Posted 22 months ago in Trending
3 MIN READ – Chicago Loop Alliance’s Street Ambassadors, Heartland Alliance Health’s street outreach team and Thresholds have begun a partnership with the Chicago Public Library, operating a resource center in the Harold Washington Library for people experiencing homelessness and others in need of support. Chicago Loop Alliance and Heartland Alliance Health will operate the booth from 1-2:30 p.m. every other Thursday, and Thresholds will operate from 9:30 a.m.-noon every Wednesday. Thursday, July 30, was the first day for the new pilot program. It will run through at least the end of September.
Last winter, Chicago Loop Alliance’ Street Team Program Manager Octavion Thomas and Heartland Alliance Health’s Danielle Woods approached Harold Washington Library with the idea.
“Many individuals who panhandle on State Street, who are experiencing homelessness, or who need resources like internet access frequent the library,” Thomas said. “We do a lot of work on the street, but we thought these people, too, could benefit from our services. With this program, anyone who needs assistance will speak with us at our stationed areas in the library, and we will then provide the needed service.”
Providing resources to vulnerable populations, including individuals experiencing drug dependency, mental health issues, etc., is more urgent than ever. The impacts of COVID-19 and recent social unrest have exacerbated economic insecurity and concerns for safety. Many of the spaces in the Loop used by individuals experiencing homelessness, like restrooms or any temperature-controlled environments, are less accessible due to closures or capacity restrictions. In May, Chicago Loop Alliance partnered with the School of the Art Institute of Chicago to install two portable toilets in the Loop as a quick, tangible effort to address these issues. Dedicating time to operating a resource center within the Harold Washington Library will allow Chicago Loop Alliance to more directly address the underlying causes of homelessness and housing insecurity. This work takes on an even greater urgency ahead of a Chicago winter.
“We have had our Street Ambassadors on State Street since 2013, and we’ve tasked them with everything from cleaning up litter and sanitizing touch points to offering directions and making meaningful connections with people experiencing homelessness,” said Michael Edwards, Chicago Loop Alliance President and CEO. “By having our team members on State Street seven days a week, these individuals are known by name, and our ambassadors are able to connect them with the resources they need based on their unique situations. We’ve developed meaningful partnerships with social service organizations over the years, and we’re glad to continue our work with Heartland Alliance Health and Thresholds on this new initiative that will serve any Chicagoan in need of some help.”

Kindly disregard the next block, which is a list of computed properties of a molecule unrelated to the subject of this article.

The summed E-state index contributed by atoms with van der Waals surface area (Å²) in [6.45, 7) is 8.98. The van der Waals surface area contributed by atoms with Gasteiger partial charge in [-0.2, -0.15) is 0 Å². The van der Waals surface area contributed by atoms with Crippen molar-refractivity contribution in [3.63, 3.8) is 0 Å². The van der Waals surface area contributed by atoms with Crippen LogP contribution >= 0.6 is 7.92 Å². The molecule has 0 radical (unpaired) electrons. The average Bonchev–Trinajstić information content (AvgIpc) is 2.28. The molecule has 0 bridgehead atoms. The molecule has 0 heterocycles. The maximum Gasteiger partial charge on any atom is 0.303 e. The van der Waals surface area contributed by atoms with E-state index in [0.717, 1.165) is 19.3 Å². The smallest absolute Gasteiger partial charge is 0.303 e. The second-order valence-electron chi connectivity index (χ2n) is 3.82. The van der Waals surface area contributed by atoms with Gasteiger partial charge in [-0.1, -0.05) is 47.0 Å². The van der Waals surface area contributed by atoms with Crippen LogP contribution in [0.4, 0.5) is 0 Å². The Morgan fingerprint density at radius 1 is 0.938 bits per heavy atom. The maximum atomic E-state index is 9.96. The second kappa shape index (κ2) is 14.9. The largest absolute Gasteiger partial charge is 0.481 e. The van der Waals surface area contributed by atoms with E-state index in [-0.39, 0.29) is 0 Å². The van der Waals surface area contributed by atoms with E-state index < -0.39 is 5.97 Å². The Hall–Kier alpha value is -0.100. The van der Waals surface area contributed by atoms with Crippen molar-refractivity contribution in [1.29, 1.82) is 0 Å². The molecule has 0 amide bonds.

“Most of the people we serve gravitate toward the Loop to get their needs supported, so it’s up to us to make sure they are connected to benefits, employment opportunities and housing,” said Yolonda Townsend Harper, Manager of Clinical Operations at Heartland Alliance Health. “The library in particular is a place of refuge for people experiencing homelessness, so this new partnership with the Harold Washington Library means we get to serve people where they feel safe and supported.”
“Thresholds’ approach to homeless outreach includes long-term engagement that helps clients find more permanent solutions,” said Sam Guardino, Thresholds’ Homeless Outreach Program Director. “The Harold Washington Library is a safe, clean place where our teams, who are equipped with laptops, can connect clients to benefits, housing opportunities, IDs, and mental and physical healthcare resources. We are thrilled to partner with the library, Heartland Alliance Health and Chicago Loop Alliance on this project at such a crucial time for this vulnerable population.”
By working together, last winter these organizations matched 10 people experiencing homelessness on State Street in the Loop with housing opportunities. These Chicagoans, some of whom had been homeless for over 20 years, now have apartments of their own. With this new resource center pilot project, the organizations are hopeful for more success stories.
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